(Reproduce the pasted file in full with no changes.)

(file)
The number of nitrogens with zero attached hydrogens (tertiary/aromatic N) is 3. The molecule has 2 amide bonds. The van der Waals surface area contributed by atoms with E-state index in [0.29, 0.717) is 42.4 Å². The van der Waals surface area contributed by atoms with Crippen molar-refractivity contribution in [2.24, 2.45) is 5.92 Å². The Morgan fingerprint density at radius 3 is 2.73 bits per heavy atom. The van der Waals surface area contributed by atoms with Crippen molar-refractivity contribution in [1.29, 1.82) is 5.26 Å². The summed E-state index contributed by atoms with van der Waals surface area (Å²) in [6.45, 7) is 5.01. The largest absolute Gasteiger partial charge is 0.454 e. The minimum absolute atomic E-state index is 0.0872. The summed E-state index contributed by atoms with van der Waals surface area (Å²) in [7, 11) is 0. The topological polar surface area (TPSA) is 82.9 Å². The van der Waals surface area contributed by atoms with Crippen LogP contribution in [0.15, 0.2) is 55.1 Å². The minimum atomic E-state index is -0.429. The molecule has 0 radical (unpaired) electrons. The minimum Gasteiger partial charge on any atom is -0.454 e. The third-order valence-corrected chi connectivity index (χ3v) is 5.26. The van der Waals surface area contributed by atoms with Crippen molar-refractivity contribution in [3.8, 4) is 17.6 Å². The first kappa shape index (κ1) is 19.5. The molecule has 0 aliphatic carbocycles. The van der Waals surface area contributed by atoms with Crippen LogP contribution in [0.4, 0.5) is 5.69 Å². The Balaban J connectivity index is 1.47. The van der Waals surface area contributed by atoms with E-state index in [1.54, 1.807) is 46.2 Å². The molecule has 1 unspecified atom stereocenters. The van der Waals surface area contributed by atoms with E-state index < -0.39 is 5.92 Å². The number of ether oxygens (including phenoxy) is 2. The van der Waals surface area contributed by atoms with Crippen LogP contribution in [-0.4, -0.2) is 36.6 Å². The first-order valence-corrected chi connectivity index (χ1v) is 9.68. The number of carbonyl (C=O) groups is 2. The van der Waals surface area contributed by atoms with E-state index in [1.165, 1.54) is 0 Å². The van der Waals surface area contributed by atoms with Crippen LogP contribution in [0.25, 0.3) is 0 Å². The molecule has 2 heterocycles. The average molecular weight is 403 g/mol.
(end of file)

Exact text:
The number of nitrogens with zero attached hydrogens (tertiary/aromatic N) is 3. The molecule has 2 amide bonds. The van der Waals surface area contributed by atoms with E-state index in [0.29, 0.717) is 42.4 Å². The van der Waals surface area contributed by atoms with Crippen molar-refractivity contribution in [2.24, 2.45) is 5.92 Å². The Morgan fingerprint density at radius 3 is 2.73 bits per heavy atom. The van der Waals surface area contributed by atoms with Crippen molar-refractivity contribution in [1.29, 1.82) is 5.26 Å². The summed E-state index contributed by atoms with van der Waals surface area (Å²) in [6.45, 7) is 5.01. The largest absolute Gasteiger partial charge is 0.454 e. The minimum absolute atomic E-state index is 0.0872. The summed E-state index contributed by atoms with van der Waals surface area (Å²) in [7, 11) is 0. The topological polar surface area (TPSA) is 82.9 Å². The van der Waals surface area contributed by atoms with Crippen LogP contribution in [0.15, 0.2) is 55.1 Å². The minimum atomic E-state index is -0.429. The molecule has 0 radical (unpaired) electrons. The minimum Gasteiger partial charge on any atom is -0.454 e. The third-order valence-corrected chi connectivity index (χ3v) is 5.26. The van der Waals surface area contributed by atoms with Crippen molar-refractivity contribution in [3.8, 4) is 17.6 Å². The first kappa shape index (κ1) is 19.5. The molecule has 0 aliphatic carbocycles. The van der Waals surface area contributed by atoms with Crippen LogP contribution in [0.4, 0.5) is 5.69 Å². The Balaban J connectivity index is 1.47. The van der Waals surface area contributed by atoms with E-state index in [1.54, 1.807) is 46.2 Å². The molecule has 1 unspecified atom stereocenters. The van der Waals surface area contributed by atoms with E-state index < -0.39 is 5.92 Å². The number of ether oxygens (including phenoxy) is 2. The van der Waals surface area contributed by atoms with Crippen LogP contribution in [-0.4, -0.2) is 36.6 Å². The first-order valence-corrected chi connectivity index (χ1v) is 9.68. The number of carbonyl (C=O) groups is 2. The van der Waals surface area contributed by atoms with E-state index in [1.165, 1.54) is 0 Å². The van der Waals surface area contributed by atoms with Crippen LogP contribution in [0.25, 0.3) is 0 Å². The molecule has 2 heterocycles. The average molecular weight is 403 g/mol.